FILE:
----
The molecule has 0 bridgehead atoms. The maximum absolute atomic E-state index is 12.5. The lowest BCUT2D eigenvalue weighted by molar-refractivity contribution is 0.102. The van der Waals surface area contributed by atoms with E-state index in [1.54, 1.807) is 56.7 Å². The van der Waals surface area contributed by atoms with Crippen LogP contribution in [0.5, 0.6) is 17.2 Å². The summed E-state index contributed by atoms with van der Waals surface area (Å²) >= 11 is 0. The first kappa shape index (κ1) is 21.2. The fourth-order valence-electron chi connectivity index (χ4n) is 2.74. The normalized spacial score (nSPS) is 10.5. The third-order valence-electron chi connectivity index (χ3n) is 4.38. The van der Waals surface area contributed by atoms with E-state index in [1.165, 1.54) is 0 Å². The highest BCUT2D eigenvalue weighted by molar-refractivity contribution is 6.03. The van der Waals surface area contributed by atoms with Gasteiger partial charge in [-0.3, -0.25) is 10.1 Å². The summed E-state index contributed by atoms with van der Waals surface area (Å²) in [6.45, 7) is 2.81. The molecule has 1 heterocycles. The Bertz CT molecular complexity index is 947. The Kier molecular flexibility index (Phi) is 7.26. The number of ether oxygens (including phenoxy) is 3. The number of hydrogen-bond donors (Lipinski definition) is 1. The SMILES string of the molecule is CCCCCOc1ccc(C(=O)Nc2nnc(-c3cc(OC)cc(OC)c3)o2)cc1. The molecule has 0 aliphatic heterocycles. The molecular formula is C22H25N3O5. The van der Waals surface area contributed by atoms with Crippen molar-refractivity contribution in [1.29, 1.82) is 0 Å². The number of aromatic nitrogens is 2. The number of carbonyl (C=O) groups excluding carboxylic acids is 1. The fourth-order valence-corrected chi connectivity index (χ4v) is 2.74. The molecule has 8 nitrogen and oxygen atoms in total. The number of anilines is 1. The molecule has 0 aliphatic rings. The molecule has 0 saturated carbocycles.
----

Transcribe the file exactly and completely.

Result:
The molecule has 0 bridgehead atoms. The maximum absolute atomic E-state index is 12.5. The lowest BCUT2D eigenvalue weighted by molar-refractivity contribution is 0.102. The van der Waals surface area contributed by atoms with E-state index in [1.54, 1.807) is 56.7 Å². The van der Waals surface area contributed by atoms with Crippen LogP contribution in [0.5, 0.6) is 17.2 Å². The summed E-state index contributed by atoms with van der Waals surface area (Å²) >= 11 is 0. The first kappa shape index (κ1) is 21.2. The fourth-order valence-electron chi connectivity index (χ4n) is 2.74. The normalized spacial score (nSPS) is 10.5. The third-order valence-electron chi connectivity index (χ3n) is 4.38. The van der Waals surface area contributed by atoms with E-state index in [1.165, 1.54) is 0 Å². The highest BCUT2D eigenvalue weighted by molar-refractivity contribution is 6.03. The van der Waals surface area contributed by atoms with Gasteiger partial charge in [-0.3, -0.25) is 10.1 Å². The summed E-state index contributed by atoms with van der Waals surface area (Å²) in [6.45, 7) is 2.81. The molecule has 1 heterocycles. The Bertz CT molecular complexity index is 947. The Kier molecular flexibility index (Phi) is 7.26. The number of ether oxygens (including phenoxy) is 3. The number of hydrogen-bond donors (Lipinski definition) is 1. The SMILES string of the molecule is CCCCCOc1ccc(C(=O)Nc2nnc(-c3cc(OC)cc(OC)c3)o2)cc1. The molecule has 0 aliphatic heterocycles. The molecular formula is C22H25N3O5. The van der Waals surface area contributed by atoms with Crippen molar-refractivity contribution in [1.29, 1.82) is 0 Å². The number of aromatic nitrogens is 2. The number of carbonyl (C=O) groups excluding carboxylic acids is 1. The fourth-order valence-corrected chi connectivity index (χ4v) is 2.74. The molecule has 8 nitrogen and oxygen atoms in total. The number of anilines is 1. The molecule has 0 aliphatic rings. The molecule has 0 saturated carbocycles.